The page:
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Considering an adjustable-rate mortgage? What you need to know  

What we'll cover

  • Differences between an ARM and fixed-rate mortgages

  • How ARM rates are determined

  • When an ARM might make sense

When you’re buying a home, you’ll want to consider how soon you’ll sell it and move on. Knowing how likely you are to move, upgrade or downsize within the next 10 years can help you decide if an adjustable-rate mortgage is best for you.

Certain mortgages, like an adjustable-rate mortgage, can help you save money on interest in the early stages of your loan due to the low initial interest rates. Adjustable-rate mortgages are not for everyone, so read on to learn more about this option and if it could be right for you.

What is an adjustable-rate mortgage?

As the name suggests, adjustable-rate mortgages (ARMs) have interest rates that may fluctuate. (That’s why ARMs are also known as variable rate mortgages.) Typically, the initial interest rate on an ARM can be lower than a fixed-rate mortgage. But after the initial rate period ends, the loan will enter an adjustable period during which the interest rate can fluctuate and will often rise.

In contrast, a fixed-rate mortgage has an interest rate that’s locked in for the life of the loan .

How do ARMs work?

With the most common type of ARM, the interest rate is set for an initial period — typically, five, seven or 10 years — before it adjusts incrementally based on the banking index to which it is tied.

You may have seen these types of mortgages referred to as a 7/1 or 7/6 ARM. The first number refers to the length of time (in years) of the initial interest rate. The second number represents how frequently the rate adjusts after the conclusion of this initial period. For example, a 7/1 ARM has an initial interest rate of seven years, after which it adjusts once per year. A 7/6 ARM adjusts every six months after the initial seven-year interest rate period. These different home loan options can have different benefits to you based on your financial situation, as discussed later.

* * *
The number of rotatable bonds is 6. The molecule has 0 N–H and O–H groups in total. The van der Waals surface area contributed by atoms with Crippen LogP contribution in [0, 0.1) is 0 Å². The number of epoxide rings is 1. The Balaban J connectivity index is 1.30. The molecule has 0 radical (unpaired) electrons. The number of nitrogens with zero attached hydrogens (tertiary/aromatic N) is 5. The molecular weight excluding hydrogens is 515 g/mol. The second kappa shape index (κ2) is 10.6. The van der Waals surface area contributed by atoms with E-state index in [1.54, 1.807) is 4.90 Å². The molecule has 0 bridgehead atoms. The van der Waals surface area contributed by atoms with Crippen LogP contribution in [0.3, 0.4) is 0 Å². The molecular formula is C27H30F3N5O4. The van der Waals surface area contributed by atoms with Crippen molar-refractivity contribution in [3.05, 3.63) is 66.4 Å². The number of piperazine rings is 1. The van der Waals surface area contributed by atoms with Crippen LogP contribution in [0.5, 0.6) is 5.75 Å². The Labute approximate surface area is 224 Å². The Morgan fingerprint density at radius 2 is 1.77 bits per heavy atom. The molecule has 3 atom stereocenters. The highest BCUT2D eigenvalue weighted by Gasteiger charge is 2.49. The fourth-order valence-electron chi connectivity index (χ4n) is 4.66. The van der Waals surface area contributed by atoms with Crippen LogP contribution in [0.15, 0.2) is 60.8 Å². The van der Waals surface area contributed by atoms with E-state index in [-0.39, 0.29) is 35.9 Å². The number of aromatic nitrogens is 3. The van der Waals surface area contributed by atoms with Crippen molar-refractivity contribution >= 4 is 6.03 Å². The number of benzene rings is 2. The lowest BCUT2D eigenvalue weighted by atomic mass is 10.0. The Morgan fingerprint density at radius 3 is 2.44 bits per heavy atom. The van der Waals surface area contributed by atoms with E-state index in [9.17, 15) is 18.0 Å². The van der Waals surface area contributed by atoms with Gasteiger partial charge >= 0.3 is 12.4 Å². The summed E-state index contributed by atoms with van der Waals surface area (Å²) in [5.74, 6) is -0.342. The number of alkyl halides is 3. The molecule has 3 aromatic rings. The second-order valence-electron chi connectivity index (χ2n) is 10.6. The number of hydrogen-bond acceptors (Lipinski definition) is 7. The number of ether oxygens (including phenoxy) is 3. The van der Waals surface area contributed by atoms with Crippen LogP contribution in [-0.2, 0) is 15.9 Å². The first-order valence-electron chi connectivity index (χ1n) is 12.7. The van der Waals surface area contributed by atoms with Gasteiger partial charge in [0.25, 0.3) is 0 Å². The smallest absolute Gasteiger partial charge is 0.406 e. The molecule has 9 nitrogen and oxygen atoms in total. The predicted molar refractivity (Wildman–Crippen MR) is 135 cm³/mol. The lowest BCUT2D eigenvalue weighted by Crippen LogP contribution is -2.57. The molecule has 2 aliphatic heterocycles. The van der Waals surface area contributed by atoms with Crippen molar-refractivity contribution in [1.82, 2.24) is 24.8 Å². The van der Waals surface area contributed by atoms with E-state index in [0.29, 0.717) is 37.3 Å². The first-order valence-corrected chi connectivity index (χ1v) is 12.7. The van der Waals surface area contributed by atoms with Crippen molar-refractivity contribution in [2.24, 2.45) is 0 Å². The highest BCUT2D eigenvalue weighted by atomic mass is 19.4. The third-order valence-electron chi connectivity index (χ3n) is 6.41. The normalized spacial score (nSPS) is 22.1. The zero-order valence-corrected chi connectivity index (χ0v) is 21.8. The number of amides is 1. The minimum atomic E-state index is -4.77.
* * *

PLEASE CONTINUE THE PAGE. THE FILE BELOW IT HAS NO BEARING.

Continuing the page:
How are the interest rates of an ARM determined?

After the initial period ends, the interest rate of an ARM will reset based on the benchmark. The new rate of your loan will be based on the benchmark or index, plus a margin. The margin is a defined amount added to the benchmark at each adjustment period, and the rate derived from adding the benchmark to the margin results in the APR that will remain until the next adjustment period. ARMs are generally tied to a benchmark interest rate or index rate that banks charge each other for loans, based on market conditions, such as the Securitized Overnight Financing Rate ( SOFR ). Changes in the index, along with your loan’s margin, determine the changes to the interest rate for an ARM loan, based on the provisions written in your loan documents (mortgage note).

Let’s say you are a borrower with a 7/6 ARM. Your initial rate is 6.2%. So, for the first seven years of the loan, your monthly mortgage payment will be based on an initial interest rate of 6.2%. After the initial period ends, your loan will enter the adjustable-rate period and your payments reset every six months. If the benchmark index rate for the preceding year was 5% and your ARM margin is +200 basis points (or 2%), your new interest rate would be 7% and your monthly payments would be based on an interest rate of 7%.